Health Isolated cases of HIV cure, but no quick fix
A California hospital announced on Wednesday that the virus had disappeared from a patient’s body. This is the 4th or 5th case of HIV recovery in the world.
They are a handful of patients to have had an extraordinary chance: to be cured of an HIV infection, the origin of AIDS. But these cases are extremely isolated and do not yet allow the development of treatments that would lead to the complete elimination of the virus.
Very rare cases
“I never imagined I would live long enough to be HIV-free,” sums up one of these patients, whose recovery was announced on Wednesday, shortly before the International AIDS Conference, an important meeting will be held this year in Montreal. This patient, who wishes to remain anonymous but spoke in a statement from the California hospital where he was treated, is the fourth or fifth to be cured you HIVaccording to different counts.
These cases are therefore very rare. They must be distinguished from the millions of patients infected with HIV but who can count on a normal life expectancy thanks to the existence of effective treatments. These treatments, called anti-retrovirals, block the reproduction of HIV in the body, but they do not eliminate it completely. However, in the few cases of proven cure, we are indeed talking about a disappearance of the virus.
The first of them, said to be from Berlin, dates back to 2008. The penultimate, announced a few months before the Montreal conference, concerned a patient treated in New York. But these patients all have a very specific situation in common. They were suffering from blood cancers and benefited from a transplant of stem cells which has deeply renewed their immune system. The cured patients were lucky: their donor presented a rare mutation of a gene called CCR5. It makes the immune system resistant to the main strains of HIV.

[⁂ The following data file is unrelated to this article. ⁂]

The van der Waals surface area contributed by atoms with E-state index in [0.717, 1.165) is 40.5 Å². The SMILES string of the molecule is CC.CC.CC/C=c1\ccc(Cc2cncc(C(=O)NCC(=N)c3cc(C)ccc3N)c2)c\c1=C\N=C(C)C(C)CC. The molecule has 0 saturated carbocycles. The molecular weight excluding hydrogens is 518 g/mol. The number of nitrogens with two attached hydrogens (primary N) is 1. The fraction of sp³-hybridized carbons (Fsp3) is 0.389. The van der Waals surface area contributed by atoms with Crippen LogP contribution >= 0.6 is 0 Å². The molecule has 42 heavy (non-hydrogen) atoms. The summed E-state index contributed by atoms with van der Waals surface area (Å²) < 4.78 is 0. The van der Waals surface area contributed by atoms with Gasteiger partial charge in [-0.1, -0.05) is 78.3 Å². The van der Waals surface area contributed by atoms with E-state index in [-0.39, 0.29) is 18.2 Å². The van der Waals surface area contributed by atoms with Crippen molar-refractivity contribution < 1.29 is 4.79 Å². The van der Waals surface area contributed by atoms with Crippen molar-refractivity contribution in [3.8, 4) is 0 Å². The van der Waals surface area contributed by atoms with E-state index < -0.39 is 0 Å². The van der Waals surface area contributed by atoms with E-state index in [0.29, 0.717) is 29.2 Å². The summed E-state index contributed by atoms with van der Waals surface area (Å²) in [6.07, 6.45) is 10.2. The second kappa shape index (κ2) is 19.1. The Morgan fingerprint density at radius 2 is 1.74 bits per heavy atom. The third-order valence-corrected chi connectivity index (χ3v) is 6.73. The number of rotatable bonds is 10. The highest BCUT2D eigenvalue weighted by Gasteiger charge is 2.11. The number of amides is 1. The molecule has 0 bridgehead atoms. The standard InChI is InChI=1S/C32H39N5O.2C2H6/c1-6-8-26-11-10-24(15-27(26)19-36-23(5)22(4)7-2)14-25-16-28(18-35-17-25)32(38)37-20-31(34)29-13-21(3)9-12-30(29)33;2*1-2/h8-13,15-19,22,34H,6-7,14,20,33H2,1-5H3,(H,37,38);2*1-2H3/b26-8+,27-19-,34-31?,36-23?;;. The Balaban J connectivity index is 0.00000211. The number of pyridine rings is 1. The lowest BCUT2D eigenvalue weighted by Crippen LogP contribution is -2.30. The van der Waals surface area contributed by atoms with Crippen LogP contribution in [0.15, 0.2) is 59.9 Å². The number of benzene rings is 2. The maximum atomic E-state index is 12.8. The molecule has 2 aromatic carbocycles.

In the latest case of healing announced to date, the Californian patient received a bone marrow transplant in 2019. Two years later, he stopped taking his antiretrovirals, HIV having become undetectable in his body. This case is all the more interesting as the man, aged 66 and infected for more than thirty years with HIV, is the oldest patient to have been cured. This therefore shows that a cure by stem cell transplant can benefit a relatively old person. But this observation remains largely theoretical because it is inconceivable to generalize such a treatment beyond patients suffering from certain cancers.
“For most people infected with HIV, this is not an option,” admitted infectious disease specialist Jana Dickter, who treated this patient and presents his case in Montreal, while waiting for this work to be reviewed independently and published in a scientific journal. Stem cell transplantation, most often by bone marrow, is indeed a heavy procedure with significant side effects. “The first effect of a bone marrow transplant is to temporarily destroy your own immune system,” said researcher Steven Deeks, an HIV specialist who was not involved in this work, to AFP. Such a risk is “out of the question in someone who does not have cancer,” he adds.
Steven Deeks, who himself is presenting in Montreal important advances in the way of identifying a cell infected with HIV, judges that the Californian patient, like his predecessors, gives interesting leads for one day finding a treatment that would allow complete healing. Such a treatment, he suggests, could be based on CRISPR technology, a method of genetic manipulation that is one of the great scientific advances of recent years.
The idea would be to directly modify the CCR5 genes of infected patients to make their organism resistant to HIV. “Theoretically, it’s possible,” he concludes. “But, for now, it’s science fiction.”